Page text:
Reader comment on Jacob Needleman's passage ...

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    On Apr 12, 2011 Somik Raha wrote:

    This passage reminded me of a chat my wife and I had with a monk. We expressed a desire to meet with spiritual teachers and film Q&A with them so others can also benefit from it. The Dalai Lama came up, and this monk said, "The Dalai Lama says a lot of insightful things, but that is not what is really important about it. What is important is that he says it."

    In the spiritual and intellectual realms, two opposite standards apply. In the former, the purity of the individual and the presence is what connects and makes all else irrelevant. In the intellectual world, I remember the distinction my professor made between a regular bow and a crossbow. An opinion is like firing an arrow from a regular bow. The distance the arrow goes depends on the personality who shoots it. Whereas, an argument is like a crossbow. Even a child can fire it and it will go the same distance. An argument lives on beyond the personality. Is there any contradiction between these two?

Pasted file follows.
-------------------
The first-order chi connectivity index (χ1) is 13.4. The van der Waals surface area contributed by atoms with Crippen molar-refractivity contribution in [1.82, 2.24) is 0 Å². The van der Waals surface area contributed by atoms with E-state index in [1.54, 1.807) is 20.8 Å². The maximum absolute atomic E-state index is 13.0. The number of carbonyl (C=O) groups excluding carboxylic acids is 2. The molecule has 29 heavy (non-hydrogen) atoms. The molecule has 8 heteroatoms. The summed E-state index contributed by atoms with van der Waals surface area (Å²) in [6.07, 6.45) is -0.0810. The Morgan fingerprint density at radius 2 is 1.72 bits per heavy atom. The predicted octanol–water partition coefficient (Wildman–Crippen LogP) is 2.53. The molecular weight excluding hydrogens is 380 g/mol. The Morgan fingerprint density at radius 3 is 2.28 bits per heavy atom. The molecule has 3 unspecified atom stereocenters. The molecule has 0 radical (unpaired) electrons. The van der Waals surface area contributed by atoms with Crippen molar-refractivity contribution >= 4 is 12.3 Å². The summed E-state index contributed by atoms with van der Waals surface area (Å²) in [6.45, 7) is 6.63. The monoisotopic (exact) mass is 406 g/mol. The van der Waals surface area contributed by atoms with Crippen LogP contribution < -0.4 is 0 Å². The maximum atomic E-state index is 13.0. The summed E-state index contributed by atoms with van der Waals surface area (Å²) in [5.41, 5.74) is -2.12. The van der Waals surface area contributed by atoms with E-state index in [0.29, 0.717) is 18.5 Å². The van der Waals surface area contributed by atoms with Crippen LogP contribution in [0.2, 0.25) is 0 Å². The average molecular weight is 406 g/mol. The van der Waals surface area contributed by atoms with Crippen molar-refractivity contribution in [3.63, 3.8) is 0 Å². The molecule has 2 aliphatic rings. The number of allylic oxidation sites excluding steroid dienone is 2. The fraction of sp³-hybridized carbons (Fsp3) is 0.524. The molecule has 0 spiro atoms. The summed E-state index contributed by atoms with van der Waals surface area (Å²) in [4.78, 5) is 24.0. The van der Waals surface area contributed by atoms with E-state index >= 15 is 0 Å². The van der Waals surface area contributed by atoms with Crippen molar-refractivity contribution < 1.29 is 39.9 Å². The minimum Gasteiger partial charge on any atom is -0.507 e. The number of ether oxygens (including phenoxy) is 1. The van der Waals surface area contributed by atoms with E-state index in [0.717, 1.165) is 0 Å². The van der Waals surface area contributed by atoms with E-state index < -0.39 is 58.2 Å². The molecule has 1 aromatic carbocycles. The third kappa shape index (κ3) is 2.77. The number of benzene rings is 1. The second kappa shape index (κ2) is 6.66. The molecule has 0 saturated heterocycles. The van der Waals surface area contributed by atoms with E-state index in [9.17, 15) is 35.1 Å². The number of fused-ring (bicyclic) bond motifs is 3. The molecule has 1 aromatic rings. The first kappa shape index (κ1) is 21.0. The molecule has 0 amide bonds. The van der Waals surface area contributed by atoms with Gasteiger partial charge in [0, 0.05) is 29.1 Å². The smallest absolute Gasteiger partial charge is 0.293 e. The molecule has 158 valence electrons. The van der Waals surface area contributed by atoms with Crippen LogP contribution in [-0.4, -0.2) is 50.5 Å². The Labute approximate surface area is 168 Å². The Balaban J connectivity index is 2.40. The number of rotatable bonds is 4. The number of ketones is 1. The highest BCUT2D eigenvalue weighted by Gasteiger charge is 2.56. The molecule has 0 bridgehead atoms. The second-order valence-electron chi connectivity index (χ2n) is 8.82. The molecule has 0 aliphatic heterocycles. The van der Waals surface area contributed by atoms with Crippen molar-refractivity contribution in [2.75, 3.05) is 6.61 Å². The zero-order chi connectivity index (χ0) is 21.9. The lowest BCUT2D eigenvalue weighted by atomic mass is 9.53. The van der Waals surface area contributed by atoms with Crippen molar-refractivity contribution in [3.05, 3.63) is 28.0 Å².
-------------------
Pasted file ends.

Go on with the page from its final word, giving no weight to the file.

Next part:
I don't think so. The same professor always had great presence when decimating my argument, and I never once felt humiliated. Rather, there was so much gratitude for the new clarity gained. Ironically (or not), I have noticed that those who develop spiritually also end up purifying their intellect of noise, and it is not surprising that many great spiritual teachers have also been great logicians.

    And then of course, there are the saints, in whose presence I forget my questions (or, to put it more accurately, my questions are rendered irrelevant). :)

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